JUN 07, 2018
An experimental treatment for metastatic uveal melanoma may confer lasting benefits, according to findings presented at the 2018 American Society of Clinical Oncology annual meeting.
The novel biotherapeutic, developed by Immunocore Limited, prompts the immune system to find and kill cancer cells carrying the melanoma-associated antigen gp100. In a phase 1 trial, patients given weekly IV infusions of ICMgp100 continued to show a robust tumor response at a median follow up of 19 months. The therapy had an objective response rate of 18% and a 1-year survival rate of 74%.
Approximately 1,500 Americans are diagnosed with uveal melanoma each year, and about half of these cases will progress to metastatic disease. There is no effective treatment for the condition.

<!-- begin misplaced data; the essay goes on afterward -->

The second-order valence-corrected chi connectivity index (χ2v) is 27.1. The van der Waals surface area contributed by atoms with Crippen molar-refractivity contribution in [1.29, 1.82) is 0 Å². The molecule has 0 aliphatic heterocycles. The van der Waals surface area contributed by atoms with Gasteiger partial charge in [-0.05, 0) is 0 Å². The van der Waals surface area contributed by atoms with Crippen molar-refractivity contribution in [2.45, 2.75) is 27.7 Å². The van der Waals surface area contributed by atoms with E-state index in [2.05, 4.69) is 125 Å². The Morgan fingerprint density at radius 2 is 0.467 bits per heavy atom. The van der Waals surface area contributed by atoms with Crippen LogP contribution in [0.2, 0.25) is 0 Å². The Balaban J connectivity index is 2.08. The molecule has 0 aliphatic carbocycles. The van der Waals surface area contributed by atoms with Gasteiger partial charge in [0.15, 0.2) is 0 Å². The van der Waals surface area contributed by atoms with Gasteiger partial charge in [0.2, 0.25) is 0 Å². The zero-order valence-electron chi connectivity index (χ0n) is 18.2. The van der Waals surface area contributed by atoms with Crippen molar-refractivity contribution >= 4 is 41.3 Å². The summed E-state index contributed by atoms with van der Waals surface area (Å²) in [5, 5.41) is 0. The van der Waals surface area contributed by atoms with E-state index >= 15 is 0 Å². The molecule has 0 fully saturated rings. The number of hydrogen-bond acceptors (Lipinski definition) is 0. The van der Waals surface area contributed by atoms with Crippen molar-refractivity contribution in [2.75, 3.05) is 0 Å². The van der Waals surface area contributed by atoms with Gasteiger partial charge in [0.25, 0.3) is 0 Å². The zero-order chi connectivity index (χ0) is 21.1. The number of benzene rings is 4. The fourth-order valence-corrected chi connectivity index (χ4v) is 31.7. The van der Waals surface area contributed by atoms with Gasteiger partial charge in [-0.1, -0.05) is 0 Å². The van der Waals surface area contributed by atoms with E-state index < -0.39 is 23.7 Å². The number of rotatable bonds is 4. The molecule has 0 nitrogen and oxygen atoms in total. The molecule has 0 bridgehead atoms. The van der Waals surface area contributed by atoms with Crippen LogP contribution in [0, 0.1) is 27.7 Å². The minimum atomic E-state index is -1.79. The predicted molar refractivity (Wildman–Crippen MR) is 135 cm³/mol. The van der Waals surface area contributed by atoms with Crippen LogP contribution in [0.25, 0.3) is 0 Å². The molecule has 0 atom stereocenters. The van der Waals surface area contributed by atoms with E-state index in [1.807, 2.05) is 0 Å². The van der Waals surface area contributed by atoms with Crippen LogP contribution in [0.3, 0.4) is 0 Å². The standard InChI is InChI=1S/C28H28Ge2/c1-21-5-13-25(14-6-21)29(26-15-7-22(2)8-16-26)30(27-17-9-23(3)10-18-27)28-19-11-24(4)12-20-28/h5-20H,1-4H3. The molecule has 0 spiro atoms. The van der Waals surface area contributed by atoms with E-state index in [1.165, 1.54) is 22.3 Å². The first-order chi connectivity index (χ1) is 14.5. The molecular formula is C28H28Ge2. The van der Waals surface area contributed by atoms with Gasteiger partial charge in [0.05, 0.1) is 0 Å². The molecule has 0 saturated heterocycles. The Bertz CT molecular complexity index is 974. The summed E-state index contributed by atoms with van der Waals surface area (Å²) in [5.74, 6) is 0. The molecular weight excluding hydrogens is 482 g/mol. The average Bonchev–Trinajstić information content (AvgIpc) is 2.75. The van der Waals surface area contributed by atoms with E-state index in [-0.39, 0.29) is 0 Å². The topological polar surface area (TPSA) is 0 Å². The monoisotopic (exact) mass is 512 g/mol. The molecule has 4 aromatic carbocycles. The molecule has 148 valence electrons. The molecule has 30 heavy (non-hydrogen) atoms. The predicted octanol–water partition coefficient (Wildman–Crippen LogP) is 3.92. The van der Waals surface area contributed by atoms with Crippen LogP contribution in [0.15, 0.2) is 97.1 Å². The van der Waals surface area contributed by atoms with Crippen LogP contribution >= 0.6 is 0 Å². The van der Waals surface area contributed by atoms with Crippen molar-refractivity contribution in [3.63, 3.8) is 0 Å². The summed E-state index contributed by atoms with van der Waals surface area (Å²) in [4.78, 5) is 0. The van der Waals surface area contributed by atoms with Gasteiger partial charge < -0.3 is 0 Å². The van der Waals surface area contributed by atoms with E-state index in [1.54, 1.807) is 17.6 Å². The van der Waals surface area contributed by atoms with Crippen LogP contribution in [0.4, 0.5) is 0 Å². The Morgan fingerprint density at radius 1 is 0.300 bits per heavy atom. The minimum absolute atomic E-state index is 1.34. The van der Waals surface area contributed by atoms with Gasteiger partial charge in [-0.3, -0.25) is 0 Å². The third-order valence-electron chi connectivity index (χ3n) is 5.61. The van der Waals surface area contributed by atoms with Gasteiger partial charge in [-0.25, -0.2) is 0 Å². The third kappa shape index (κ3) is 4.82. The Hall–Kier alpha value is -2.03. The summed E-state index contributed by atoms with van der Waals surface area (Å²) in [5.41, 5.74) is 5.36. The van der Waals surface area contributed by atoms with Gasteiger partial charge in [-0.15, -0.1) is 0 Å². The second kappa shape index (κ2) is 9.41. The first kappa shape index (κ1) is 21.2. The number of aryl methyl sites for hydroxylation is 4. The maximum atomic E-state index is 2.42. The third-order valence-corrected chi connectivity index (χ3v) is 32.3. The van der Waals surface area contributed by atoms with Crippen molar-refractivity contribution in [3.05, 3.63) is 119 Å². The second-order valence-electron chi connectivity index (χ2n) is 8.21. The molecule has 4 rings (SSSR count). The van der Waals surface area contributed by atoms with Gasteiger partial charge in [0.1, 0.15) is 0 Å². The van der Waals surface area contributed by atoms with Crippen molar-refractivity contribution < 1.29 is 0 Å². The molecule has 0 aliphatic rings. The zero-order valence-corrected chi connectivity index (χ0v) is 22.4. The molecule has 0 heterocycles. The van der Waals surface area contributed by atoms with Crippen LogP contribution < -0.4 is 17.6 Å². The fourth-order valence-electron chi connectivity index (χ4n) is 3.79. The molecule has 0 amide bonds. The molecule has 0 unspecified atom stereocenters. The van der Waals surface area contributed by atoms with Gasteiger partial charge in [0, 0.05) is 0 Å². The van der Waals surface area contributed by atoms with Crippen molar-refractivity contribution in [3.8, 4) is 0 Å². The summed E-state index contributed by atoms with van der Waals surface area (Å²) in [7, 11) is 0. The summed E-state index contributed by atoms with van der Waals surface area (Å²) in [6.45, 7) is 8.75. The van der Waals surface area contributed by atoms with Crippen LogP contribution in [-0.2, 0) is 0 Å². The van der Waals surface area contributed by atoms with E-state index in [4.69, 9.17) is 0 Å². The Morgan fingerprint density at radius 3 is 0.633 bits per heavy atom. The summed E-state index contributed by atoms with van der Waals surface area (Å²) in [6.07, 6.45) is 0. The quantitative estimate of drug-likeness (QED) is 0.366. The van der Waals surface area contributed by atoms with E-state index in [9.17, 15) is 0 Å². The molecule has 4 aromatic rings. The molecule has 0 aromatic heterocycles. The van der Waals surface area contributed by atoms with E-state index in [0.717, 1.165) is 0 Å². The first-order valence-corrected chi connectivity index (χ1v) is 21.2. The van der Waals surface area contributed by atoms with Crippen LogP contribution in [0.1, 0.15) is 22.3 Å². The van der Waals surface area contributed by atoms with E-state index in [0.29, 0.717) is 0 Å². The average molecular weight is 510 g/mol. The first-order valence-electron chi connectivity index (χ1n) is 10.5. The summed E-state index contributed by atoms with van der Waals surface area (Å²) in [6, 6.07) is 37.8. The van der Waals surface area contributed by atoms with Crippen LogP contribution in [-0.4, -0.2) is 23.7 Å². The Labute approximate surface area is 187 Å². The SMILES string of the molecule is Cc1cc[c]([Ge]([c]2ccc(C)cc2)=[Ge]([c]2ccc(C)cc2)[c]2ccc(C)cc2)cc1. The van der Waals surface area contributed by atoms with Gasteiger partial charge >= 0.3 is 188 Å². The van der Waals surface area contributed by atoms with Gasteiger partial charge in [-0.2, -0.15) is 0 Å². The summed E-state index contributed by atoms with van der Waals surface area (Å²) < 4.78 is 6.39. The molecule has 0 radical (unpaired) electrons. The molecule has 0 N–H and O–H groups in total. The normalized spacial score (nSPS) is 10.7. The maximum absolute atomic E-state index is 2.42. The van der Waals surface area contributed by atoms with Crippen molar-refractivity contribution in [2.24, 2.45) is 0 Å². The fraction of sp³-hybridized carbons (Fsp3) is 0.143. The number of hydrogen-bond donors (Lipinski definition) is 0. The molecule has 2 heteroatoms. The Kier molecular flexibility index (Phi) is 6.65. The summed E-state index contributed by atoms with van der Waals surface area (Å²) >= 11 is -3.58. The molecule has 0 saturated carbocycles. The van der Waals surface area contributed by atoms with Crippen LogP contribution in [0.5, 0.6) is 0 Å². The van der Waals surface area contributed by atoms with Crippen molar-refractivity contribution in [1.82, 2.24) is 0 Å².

“Survival rates in uveal melanoma have remained largely unchanged for decades, and it is difficult to treat once it advances to metastatic disease,” said lead investigator Takami Sato, MD, PhD, a medical oncologist at Thomas Jefferson University’s Kimmel Cancer Center. “These data provide compelling evidence that IMCgp100 may offer hope to this underserved patient population.”
IMCgp100 was granted orphan drug designation by the FDA in 2016 and received a promising innovative medicine designation under UK Early Access to Medicines Scheme in 2017.
The safety profile was favorable, the company reported, with no drug-related instances of discontinuation or death. Some patients experienced itching, fever, fatigue and hypotension, however.
An ongoing phase 2 trial is evaluating the safety and efficacy of IMCgp100 in 150 people with metastatic uveal melanoma who have failed to respond to other modes of therapy. That trial will likely conclude in September 2019.